My interest in lacquerware has hit quite a high, investigating the different methods is highly interesting as it’s something that’s totally new to me. Us folk in Europe haven’t really experienced this sort of craft before, it’s not something that’s readily available and easy to find. Although I’ve touched upon the general concept I’ve not really explained about the lacquer and its background. Real Japanese lacquer is actually an organic substance made from the sap of the urushi tree. Firstly the sap is collected by scratching the tree and then it is refined and aged, the origins of lacquer stem from its qualities when hardened, it’s highly protective and repels water, it also prevents the bowl or object from rotting. Although I’ve mainly seen wooden pieces I’ve heard that leather and paper are also traditionally used, even ceramics, glass, metal, and plastic can be coated with urushi.
To be honest there’s a wide array of methods when applying and decorating with lacquer, not to mention the different lacquers and their qualities. For example Hida Shunkei lacquer became famous for providing utensils of timeless beauty and simplicity for the tea ceremony, Odawara lacquer brings out the natural beauty of a wood’s grain. There are lots of others from different prefectures and areas as well. One place that I’ve been learning a lot is a youtube page run by Mr Maki Fushimi, a talented artist in Japan who documents all of his work on video, it’s very soothing and zen like watching him apply the lacquer and work on his objects, sometimes he even uploads up to 56 stages for one specific project. This relates to the amount of steps that it takes to create a piece, pretty crazy when you think about it. He makes a variety of things so I’d highly recommend heading that way to watch a few, you’ll be entranced for many hours.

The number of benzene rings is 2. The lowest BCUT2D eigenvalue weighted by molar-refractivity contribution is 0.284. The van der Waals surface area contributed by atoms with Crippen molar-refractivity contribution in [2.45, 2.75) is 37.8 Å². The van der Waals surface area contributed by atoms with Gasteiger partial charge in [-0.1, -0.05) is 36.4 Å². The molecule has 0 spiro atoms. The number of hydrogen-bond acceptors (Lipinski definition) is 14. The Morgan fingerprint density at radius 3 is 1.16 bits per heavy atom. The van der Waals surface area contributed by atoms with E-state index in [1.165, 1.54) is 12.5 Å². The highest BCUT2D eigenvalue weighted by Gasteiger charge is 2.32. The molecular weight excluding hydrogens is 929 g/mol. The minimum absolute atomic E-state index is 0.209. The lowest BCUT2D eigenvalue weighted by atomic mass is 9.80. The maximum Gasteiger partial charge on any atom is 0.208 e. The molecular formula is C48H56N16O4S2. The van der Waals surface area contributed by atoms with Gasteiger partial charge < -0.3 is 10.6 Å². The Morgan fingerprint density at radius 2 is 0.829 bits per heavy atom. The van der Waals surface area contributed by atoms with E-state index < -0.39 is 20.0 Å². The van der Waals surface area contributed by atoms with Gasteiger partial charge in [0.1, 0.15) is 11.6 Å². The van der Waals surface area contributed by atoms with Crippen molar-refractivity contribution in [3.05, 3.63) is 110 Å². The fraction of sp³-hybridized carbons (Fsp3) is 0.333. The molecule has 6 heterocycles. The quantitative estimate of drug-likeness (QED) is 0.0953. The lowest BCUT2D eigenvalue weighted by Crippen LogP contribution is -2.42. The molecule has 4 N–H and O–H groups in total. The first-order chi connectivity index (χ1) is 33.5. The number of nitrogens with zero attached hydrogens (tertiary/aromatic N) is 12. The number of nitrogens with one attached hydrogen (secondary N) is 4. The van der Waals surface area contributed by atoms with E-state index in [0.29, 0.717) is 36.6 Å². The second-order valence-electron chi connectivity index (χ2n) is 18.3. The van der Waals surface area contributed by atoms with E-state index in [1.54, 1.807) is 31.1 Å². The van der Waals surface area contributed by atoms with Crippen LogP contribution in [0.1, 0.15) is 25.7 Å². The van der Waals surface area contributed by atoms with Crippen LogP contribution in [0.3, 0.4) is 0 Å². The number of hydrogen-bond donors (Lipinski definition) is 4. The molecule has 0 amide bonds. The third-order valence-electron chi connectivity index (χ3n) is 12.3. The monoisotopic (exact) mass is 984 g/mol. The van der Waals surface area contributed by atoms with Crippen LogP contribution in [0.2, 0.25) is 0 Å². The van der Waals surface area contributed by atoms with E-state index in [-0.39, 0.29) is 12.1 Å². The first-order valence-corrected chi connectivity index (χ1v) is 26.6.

Today I’m bringing across a selection of work by another talented lacquer artist that goes by the name of Noboru Akagi Akira, these are slightly different but just as intriguing. At the age of 18 Noboru started studying the Japanese tea ceremony and was interested by the different objects used throughout and their functionality, this led him into lacquerware in which he started making and experimenting. Unbelievably he was a magazine editor in Tokyo before becoming a craftsman of lacquer, but has now moved to Wajima, a 20 minute drive away, where he lives with his wife sustainably and happily. The pieces seen above and below are featured in an exhibition that recently took place at Gallery SU in Tokyo, named the “Lacquer Casket” exhibition. Although quite unusual these objects represent lonely stones sitting on the beach, something which Noboru seems to have been experimenting with for a while now. He’s created all sorts of small stone like objects that can be opened and closed to store things in, really quirky and creative.
Hopefully you enjoy this selection of imagery and if you’re looking to find out more then why not browse his website on the link below. Although it’s quite hard to find his work on there you can discover some hiding if you look hard enough, it gives you a little treasure hunt for the day. Enjoy.